Posts Tagged ‘1989’
March 7, 2014 | by Dan Piepenbring
Georges Perec, best known for Life: A User’s Manual, was born on this day in 1936; he died at only forty-five. You can celebrate his birthday by reading a very celebratory poem of his, “Three Epithalamia,” which The Paris Review published in 1989. Granted, the occasion here is a wedding, not a birthday, but the jubilance, the insouciance, the joie de vivre—it’s all there. (A betrothed couple could do worse than to read this at their wedding.) Many happy returns, Georges; wherever you are, may it be as bucolic and festive as this poem.
It’s a delectable morning
the sun lights up the countryside
bees are gathering honey
a butterfly delicately alights by a mimosa
sheep are bleating
in the distance bells are ringing
everything is calm and peaceful
Read the whole thing here.
December 20, 2011 | by Adam Thirlwell
My first memory of Václav Havel is of watching the news as a kid, after the Hanna-Barbera cartoons, and seeing pictures of Havel in his living room: a prison of stuffed bookshelves. For me, Havel was the image of a literary hero, an ideal of literature as integrity.
I’ve always, in other words, been a sucker for the questions of Prague—especially Prague in the era of Soviet Communism, probably because these questions all relate to a larger problem: a writer’s responsibility and resistance to political life, the serious business of being flippant. In the setups of his farcical plays and—following his imprisonment in 1977 for involvement in a human-rights charter—through the patient linguistic analysis of his essays, Havel’s subject was always the same: how language can be made to connive in unreality. But he also believed that words could be renovated, that a politics was possible. And this hope led him, for instance, to the courage of the following statement in his 1977 trial: there were certain words, he said, “which recur continually in the indictment and which one would describe as loaded, words like subversion, lies, malice, illegal organizations, anticommunist centers, vilification, hatred and so on. However, when one looks closely at these words, one finds that there is nothing behind them.” Just as it made him read Bellow’s libertine Herzog, in prison, in these dissident terms: “A professional with ‘words’ goes mad in a situation where words have no weight. He clearly lacks what we do not, which is to say a situation in which words have so much weight that you must pay quite dearly for them.”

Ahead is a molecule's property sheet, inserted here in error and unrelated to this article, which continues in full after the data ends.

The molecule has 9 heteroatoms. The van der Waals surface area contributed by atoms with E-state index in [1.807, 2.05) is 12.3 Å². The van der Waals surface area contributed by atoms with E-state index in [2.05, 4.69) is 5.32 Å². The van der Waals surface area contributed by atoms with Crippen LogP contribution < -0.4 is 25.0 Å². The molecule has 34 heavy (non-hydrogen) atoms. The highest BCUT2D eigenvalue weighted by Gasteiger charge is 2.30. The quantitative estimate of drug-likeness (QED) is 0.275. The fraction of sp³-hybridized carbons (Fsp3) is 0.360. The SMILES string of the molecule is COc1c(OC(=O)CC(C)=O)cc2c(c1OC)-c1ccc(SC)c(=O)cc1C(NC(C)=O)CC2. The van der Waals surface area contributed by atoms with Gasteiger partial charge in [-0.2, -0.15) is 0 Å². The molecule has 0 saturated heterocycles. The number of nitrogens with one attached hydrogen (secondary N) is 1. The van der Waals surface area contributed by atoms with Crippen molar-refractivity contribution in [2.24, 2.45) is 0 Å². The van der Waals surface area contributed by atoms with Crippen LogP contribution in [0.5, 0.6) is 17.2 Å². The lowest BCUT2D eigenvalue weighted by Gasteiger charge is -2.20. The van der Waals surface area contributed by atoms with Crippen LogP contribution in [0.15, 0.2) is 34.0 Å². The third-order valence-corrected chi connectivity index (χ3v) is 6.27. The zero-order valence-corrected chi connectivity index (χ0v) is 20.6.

This was why, in the summer of 2010, I found myself proposing a Paris Review interview to Havel. I wanted to ask him my own series of Prague questions, about his love of Bohumil Hrabal’s stories, the cinema of the Czech New Wave, his intuition of farce ... These questions, basically, were one big question: What was it like for a writer, as he did, to end up in the Presidential Palace?
The Interview, however, turned into a melancholy comedy of its own. Read More »